A judge sentenced Christopher Watts to three consecutive life sentences without the possibility of parole for the murder of his pregnant wife, Shanann, and two young daughters.
NBC News reports that Watts avoided a death sentence after pleading guilty earlier this month to “five counts of three counts of tampering with a deceased human body, and one count of unlawful termination of a pregnancy.”
When Shanann and her daughters, Bella and Celeste, went missing in August, Watts initially came forward with an emotionally vacant plea to local news outlets and law enforcement for their safe return. Days later, he claimed he strangled Shanann to death, but only because she killed their daughters in a rage after Watts asked for a separation. He then led detectives to their bodies.
The district attorney didn’t buy Watts’s tale, and neither did anyone else who has seen this story replayed many times before. According to the Centers for Disease Control, out of 100,000 women killed in the United States, over half were killed by an intimate partner, typically a current or former husband or boyfriend. Of that number, 15 percent were pregnant when they’re killed.
Watts was having an affair with a co-worker leading up to and after the murders. Nichol Kessinger told the Denver Post that when she started seeing Watts in July, he told her he was in the final stages of a divorce. She also noted that he didn’t seem particularly emotive the day his wife and children disappeared.
From the Denver Post:
On Aug. 13, the Monday that Shanann and the girls disappeared, Watts texted Kessinger to say that he had been busy. The two chatted like normal throughout the workday.
About 3:45 p.m., Watts texted that his family was “gone,” she said. He told Kessinger that Shanann had taken the girls to a play date and had not returned. He seemed casual and didn’t show any emotion, she said.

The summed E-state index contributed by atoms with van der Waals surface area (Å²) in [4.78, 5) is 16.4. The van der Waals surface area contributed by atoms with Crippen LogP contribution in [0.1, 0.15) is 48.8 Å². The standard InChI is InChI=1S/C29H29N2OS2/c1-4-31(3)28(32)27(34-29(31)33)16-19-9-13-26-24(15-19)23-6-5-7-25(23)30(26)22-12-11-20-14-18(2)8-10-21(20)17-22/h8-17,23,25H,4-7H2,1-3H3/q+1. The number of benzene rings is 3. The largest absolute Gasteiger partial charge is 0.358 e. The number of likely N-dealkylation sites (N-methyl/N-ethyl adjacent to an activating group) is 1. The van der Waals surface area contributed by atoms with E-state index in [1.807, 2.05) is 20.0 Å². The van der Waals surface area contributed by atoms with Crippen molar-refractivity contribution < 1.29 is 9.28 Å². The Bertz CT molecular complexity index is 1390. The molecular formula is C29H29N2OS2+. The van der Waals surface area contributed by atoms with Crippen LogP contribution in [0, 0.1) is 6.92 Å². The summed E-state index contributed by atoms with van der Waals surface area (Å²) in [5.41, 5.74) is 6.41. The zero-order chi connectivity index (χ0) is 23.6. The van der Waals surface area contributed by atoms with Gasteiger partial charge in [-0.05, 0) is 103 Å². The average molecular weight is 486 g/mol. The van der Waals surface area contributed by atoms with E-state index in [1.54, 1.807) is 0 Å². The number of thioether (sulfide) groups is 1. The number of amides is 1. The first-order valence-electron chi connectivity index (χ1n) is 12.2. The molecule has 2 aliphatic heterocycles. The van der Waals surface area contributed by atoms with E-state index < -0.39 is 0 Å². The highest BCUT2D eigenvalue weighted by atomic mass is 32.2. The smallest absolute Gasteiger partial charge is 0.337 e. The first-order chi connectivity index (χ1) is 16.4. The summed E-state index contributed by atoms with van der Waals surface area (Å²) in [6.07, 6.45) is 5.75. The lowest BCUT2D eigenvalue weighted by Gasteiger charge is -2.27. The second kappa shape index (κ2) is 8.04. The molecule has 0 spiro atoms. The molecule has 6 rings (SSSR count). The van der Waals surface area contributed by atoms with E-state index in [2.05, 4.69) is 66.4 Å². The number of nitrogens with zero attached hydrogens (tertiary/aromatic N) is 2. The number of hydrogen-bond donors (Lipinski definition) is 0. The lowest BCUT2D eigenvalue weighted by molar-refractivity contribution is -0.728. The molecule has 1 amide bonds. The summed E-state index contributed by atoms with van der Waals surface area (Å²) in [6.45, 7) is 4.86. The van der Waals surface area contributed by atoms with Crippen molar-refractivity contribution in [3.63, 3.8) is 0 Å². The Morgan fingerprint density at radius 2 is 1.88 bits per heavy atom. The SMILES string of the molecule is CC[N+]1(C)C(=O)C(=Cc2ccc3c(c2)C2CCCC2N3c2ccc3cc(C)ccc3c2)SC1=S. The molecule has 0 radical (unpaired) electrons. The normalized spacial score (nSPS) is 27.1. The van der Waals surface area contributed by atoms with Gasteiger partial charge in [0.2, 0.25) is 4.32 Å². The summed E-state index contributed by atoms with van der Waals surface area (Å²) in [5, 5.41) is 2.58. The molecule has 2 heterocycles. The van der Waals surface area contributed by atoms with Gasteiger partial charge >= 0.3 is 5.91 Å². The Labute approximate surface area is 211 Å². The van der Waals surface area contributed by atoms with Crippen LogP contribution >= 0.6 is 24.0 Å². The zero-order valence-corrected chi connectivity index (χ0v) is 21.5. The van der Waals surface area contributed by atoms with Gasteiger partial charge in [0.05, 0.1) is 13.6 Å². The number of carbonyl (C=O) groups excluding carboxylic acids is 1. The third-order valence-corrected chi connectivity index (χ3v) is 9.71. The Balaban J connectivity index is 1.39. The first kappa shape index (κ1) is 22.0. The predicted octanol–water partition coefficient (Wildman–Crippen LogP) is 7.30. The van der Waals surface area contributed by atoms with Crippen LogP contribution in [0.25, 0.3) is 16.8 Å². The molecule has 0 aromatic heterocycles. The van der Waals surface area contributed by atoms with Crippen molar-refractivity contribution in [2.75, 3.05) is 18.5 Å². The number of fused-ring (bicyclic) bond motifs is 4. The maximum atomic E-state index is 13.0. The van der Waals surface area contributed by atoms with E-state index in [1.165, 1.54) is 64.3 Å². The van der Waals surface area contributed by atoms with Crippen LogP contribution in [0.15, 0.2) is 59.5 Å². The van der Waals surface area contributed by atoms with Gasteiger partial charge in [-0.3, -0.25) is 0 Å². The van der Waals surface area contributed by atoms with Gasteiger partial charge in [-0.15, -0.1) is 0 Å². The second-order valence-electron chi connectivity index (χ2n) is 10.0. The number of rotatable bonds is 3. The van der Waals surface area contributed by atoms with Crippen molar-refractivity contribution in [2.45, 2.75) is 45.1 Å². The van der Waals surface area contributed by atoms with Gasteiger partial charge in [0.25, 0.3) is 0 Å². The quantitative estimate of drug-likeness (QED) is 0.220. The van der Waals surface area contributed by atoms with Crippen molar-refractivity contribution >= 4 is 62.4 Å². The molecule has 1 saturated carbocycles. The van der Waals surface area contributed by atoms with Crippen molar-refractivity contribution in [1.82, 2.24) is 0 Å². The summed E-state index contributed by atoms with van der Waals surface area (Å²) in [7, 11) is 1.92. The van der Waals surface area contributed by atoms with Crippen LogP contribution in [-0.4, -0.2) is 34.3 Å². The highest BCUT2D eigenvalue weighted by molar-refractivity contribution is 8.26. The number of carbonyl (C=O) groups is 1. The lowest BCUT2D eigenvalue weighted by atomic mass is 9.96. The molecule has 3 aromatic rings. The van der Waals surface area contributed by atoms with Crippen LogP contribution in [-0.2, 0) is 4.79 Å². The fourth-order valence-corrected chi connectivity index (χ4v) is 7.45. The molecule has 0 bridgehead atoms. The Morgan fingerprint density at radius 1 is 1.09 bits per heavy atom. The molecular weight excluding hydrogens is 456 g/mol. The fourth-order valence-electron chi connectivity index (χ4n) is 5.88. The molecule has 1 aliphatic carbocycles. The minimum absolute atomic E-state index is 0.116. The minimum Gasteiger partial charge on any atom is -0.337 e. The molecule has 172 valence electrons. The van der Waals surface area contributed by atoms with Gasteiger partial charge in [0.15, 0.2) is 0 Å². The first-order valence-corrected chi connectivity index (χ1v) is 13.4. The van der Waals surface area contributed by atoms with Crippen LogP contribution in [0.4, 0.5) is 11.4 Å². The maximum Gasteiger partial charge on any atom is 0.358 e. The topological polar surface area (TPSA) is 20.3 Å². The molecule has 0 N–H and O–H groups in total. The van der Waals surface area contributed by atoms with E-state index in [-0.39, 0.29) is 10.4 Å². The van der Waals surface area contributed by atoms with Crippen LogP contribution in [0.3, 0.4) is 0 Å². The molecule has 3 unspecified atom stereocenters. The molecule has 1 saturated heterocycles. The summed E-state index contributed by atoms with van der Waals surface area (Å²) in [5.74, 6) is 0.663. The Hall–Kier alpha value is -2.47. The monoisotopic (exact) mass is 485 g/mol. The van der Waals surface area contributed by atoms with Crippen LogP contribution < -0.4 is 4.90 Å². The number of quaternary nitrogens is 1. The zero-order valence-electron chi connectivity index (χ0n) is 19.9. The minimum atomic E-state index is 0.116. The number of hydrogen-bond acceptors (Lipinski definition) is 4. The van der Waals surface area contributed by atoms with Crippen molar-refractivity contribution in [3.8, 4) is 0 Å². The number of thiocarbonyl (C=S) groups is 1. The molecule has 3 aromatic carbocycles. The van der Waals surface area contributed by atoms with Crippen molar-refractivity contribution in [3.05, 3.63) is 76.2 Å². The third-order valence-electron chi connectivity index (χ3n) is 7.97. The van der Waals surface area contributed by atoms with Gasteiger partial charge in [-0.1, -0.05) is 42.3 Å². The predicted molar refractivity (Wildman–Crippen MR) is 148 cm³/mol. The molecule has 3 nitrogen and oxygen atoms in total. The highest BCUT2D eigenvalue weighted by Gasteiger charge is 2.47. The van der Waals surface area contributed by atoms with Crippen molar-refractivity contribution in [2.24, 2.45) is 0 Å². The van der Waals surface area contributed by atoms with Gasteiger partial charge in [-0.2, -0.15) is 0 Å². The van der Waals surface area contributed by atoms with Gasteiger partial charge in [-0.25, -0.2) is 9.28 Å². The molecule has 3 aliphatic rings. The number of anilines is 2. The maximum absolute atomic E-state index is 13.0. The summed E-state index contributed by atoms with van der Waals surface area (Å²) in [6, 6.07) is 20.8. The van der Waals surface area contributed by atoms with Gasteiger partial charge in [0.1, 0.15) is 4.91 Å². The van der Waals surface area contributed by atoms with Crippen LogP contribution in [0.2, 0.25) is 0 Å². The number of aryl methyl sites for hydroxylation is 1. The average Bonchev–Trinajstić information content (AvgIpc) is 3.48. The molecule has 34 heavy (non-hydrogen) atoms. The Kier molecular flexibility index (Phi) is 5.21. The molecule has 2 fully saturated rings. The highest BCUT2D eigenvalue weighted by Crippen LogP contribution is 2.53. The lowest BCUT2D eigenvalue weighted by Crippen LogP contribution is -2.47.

Kessinger barraged Watts with questions: Were there signs someone had forced themselves into the home? Were the daughters’ car seats still there? Was one of the girls’ EpiPens still in the house?
Watts didn’t show any emotion during their conversations and tried to change the subject away from his missing family, Kessinger said.
At sentencing, Shanann’s family gave emotionally wrought statements while Watts cried—likely for himself. “I trusted you to take care of them, not kill them,” said Shannan’s father, adding that Watts is a “heartless monster.”
“You thought you would get away with this,” he continued. “You carried them out like trash.”
“What kind of man slaughters the ones who love him the most?” asked Shannan’s brother.
Watts’s parents said the murders, “never should have happened.”
But they did and they do far too often. As Watts was awaiting sentencing, local media outlet reported that Lance Mason, a former Ohio judge was arrested on Saturday on suspicion of stabbing his estranged wife, Aisha Fraser, to death. Violence wasn’t new to Mason—he was previously jailed for nine months for beating Fraser in front of their children. In August 2014 punched his then-wife 20 times and slammed her head against the dashboard of his car five times, breaking her orbital bone. Shortly after his release, the Cleveland Mayor Frank Jackson hired him in an administrative capacity.
Both cases are grim reminders of just how mundane violence against women is.